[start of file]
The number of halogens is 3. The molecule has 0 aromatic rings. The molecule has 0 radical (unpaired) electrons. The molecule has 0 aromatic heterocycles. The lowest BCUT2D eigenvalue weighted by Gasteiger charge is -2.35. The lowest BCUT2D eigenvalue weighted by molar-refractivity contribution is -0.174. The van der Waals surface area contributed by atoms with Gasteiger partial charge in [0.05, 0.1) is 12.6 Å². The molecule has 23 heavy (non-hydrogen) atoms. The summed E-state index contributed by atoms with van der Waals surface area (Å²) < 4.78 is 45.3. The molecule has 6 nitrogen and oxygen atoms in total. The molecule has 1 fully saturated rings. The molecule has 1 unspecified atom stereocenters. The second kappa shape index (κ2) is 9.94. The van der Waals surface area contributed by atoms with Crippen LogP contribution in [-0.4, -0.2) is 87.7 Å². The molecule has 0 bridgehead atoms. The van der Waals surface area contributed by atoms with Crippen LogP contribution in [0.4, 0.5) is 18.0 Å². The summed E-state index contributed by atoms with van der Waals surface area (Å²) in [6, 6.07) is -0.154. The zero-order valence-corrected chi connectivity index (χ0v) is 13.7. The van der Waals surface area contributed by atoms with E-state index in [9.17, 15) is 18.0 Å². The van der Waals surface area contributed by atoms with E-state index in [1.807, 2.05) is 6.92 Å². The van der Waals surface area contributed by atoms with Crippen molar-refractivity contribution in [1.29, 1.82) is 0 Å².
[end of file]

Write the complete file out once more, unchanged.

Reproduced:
The number of halogens is 3. The molecule has 0 aromatic rings. The molecule has 0 radical (unpaired) electrons. The molecule has 0 aromatic heterocycles. The lowest BCUT2D eigenvalue weighted by Gasteiger charge is -2.35. The lowest BCUT2D eigenvalue weighted by molar-refractivity contribution is -0.174. The van der Waals surface area contributed by atoms with Gasteiger partial charge in [0.05, 0.1) is 12.6 Å². The molecule has 23 heavy (non-hydrogen) atoms. The summed E-state index contributed by atoms with van der Waals surface area (Å²) < 4.78 is 45.3. The molecule has 6 nitrogen and oxygen atoms in total. The molecule has 1 fully saturated rings. The molecule has 1 unspecified atom stereocenters. The second kappa shape index (κ2) is 9.94. The van der Waals surface area contributed by atoms with Crippen LogP contribution in [-0.4, -0.2) is 87.7 Å². The molecule has 0 bridgehead atoms. The van der Waals surface area contributed by atoms with Crippen LogP contribution in [0.4, 0.5) is 18.0 Å². The summed E-state index contributed by atoms with van der Waals surface area (Å²) in [6, 6.07) is -0.154. The zero-order valence-corrected chi connectivity index (χ0v) is 13.7. The van der Waals surface area contributed by atoms with E-state index in [9.17, 15) is 18.0 Å². The van der Waals surface area contributed by atoms with E-state index in [1.807, 2.05) is 6.92 Å². The van der Waals surface area contributed by atoms with Crippen molar-refractivity contribution in [1.29, 1.82) is 0 Å².